Edgar Allan Poe (1809–49) is often regarded as the most well-known American Romantic who wrote in the Gothic style. His poetry and short tales delve into the darker side of the Romantic imagination, dealing with the bizarre, otherworldly, and horrific. However, his work also includes elements of science fiction, witchcraft, and madness.
Poe was born on January 19, 1809, in Boston, Massachusetts. His father was a wealthy attorney, and his mother was from a family of actors. He had two siblings: a sister, Virginia, and a brother, Michael. When he was only seven years old, his family moved to Richmond, Virginia, where his father had been appointed attorney general by President James Monroe. A few months later, they returned to Massachusetts, where Edgar attended school at Amherst College before moving back home to live with his parents.
In 1829, at the age of twenty, Poe married Mary Arnold. She was eight years younger than he was. The couple had three children together: Eulalie, Maria, and Edward II. But because of financial difficulties, he was forced to give up his writing career to become a civil servant. In addition, he spent much of his time touring Europe, which helped him develop his literary skills and experience different cultures.
Back in America, Poe's financial situation became even more difficult when he lost several lawsuits.
Poe was an American writer who was a member of the Romantic Movement, namely the subgenre of Dark Romanticism. He rose to prominence as a poet, short-story writer, editor, and literary critic, and is credited with establishing the genre of Gothic Literature with his dark, horrific stories of terror. Many critics view him as one of the most significant poets and storytellers in English language history.
American literature would not be the same without him. His work is considered seminal to both the Gothic and the Romantic movements, and he has been cited as an influence on such writers as William Shakespeare, Herman Melville, Nathaniel Hawthorne, Charles Dickens, and James Joyce.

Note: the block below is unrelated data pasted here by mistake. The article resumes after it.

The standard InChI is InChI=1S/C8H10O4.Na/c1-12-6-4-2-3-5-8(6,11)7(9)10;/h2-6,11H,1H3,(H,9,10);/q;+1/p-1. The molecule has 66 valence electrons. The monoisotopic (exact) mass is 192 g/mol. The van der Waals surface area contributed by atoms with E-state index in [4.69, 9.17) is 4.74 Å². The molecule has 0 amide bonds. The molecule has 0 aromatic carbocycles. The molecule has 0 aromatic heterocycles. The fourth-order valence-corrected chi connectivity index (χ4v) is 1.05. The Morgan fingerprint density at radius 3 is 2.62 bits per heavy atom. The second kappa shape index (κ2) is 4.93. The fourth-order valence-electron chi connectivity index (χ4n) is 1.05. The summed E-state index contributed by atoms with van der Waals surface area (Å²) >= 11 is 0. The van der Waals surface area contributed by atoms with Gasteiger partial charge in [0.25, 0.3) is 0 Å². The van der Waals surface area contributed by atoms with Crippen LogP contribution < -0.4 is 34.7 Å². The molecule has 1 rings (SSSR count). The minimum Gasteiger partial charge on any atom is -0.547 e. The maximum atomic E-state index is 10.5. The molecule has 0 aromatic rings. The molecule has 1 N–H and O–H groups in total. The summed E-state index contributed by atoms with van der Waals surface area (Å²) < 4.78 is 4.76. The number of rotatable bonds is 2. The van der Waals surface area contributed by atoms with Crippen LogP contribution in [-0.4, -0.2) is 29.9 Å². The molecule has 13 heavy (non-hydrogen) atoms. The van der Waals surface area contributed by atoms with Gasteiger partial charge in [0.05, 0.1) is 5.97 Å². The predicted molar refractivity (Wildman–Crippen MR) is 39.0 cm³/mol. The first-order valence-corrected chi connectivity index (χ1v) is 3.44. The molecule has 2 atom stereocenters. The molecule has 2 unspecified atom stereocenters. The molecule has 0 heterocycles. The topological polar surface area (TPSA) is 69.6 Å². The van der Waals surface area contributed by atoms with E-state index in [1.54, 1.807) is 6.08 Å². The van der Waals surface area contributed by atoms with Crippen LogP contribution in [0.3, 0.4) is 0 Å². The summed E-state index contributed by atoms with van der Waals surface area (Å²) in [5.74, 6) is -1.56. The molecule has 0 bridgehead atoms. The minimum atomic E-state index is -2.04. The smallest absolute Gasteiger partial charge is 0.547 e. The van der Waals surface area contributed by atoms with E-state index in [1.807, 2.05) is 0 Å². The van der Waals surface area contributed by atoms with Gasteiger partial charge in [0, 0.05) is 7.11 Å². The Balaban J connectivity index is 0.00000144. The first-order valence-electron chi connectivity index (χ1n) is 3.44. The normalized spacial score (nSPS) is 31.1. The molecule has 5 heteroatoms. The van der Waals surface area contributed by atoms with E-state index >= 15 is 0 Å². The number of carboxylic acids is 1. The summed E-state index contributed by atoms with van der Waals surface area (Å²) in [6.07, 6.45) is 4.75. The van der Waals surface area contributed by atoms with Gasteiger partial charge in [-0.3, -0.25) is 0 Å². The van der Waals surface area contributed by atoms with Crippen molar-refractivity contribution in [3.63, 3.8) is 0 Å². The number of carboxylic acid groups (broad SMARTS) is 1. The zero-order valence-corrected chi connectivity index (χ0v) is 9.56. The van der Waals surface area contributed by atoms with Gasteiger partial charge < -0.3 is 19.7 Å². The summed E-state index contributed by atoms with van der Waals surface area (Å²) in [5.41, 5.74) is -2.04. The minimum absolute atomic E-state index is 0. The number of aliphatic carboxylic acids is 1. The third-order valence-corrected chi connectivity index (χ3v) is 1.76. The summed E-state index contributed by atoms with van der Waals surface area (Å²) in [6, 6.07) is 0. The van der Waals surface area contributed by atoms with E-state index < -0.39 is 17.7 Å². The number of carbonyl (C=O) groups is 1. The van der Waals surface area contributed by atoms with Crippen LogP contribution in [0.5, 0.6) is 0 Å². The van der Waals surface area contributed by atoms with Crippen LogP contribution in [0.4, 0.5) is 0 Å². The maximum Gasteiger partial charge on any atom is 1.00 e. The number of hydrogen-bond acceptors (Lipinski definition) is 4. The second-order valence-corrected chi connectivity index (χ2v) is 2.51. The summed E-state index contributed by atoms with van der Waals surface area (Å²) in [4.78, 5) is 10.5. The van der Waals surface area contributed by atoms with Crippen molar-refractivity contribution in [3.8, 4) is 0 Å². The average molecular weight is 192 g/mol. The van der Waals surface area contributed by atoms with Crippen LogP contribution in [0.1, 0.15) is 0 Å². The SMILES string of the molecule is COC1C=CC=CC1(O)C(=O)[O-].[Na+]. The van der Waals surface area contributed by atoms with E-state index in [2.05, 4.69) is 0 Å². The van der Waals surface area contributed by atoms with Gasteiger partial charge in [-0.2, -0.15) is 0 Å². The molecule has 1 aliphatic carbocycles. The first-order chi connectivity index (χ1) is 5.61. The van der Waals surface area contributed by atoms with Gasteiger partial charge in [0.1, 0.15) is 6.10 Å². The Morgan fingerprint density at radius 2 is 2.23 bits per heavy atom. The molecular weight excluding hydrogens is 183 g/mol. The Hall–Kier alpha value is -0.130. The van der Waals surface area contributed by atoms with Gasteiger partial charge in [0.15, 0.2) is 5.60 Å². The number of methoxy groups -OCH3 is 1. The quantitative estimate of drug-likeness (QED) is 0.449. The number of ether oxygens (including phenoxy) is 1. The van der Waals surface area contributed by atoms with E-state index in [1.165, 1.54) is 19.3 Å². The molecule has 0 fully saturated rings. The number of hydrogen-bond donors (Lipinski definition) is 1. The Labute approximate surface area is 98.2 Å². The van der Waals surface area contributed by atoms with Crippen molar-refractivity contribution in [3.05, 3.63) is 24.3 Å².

In addition to being highly regarded for his poetry and short stories, he has also been called America's first professional novelist because of his efforts to popularize the novel form. His tales were widely read and admired during his lifetime, and many still hold great significance for readers today. He has been described as a "perfect storm" of various influences including European Romanticism, classical mythology, and American Independence which resulted in a body of work that continues to capture the imagination more than 200 years after his death.
Besides being revered for his creativity, Poe was also known for his struggles with mental illness. Although he attempted to conceal this fact from the public, it caused him to be misunderstood and even despised at times.
Edgar Allen Poe is a well-known maestro of mystery, suspense, and horror, as well as a master of the literary Gothic style. Death and decay, as well as mental instability and emotional turmoil, are common themes in his short works.
Poe's poetry is often imitative and his language colorful, but his power of expression is remarkable: he could thrill or appall with equal facility by means of indirection. His poems are often about actual people or events, but more often than not they deal with issues that concern everyone who reads them. He also wrote essays, reviews, and fictional prose stories, many of which were based on real cases.
Poe was born on January 19, 1809 in Boston, Massachusetts. His parents were John Edward Poe and Frances Allan. He had two siblings: Maria and Richard Henry Poe. When he was only seven years old, his father died and was later buried from Westfield Cemetery in Baltimore. This early death had a profound impact on the future writer; it made him feel responsible for those around him and motivated him to succeed in life so he wouldn't make the same mistake.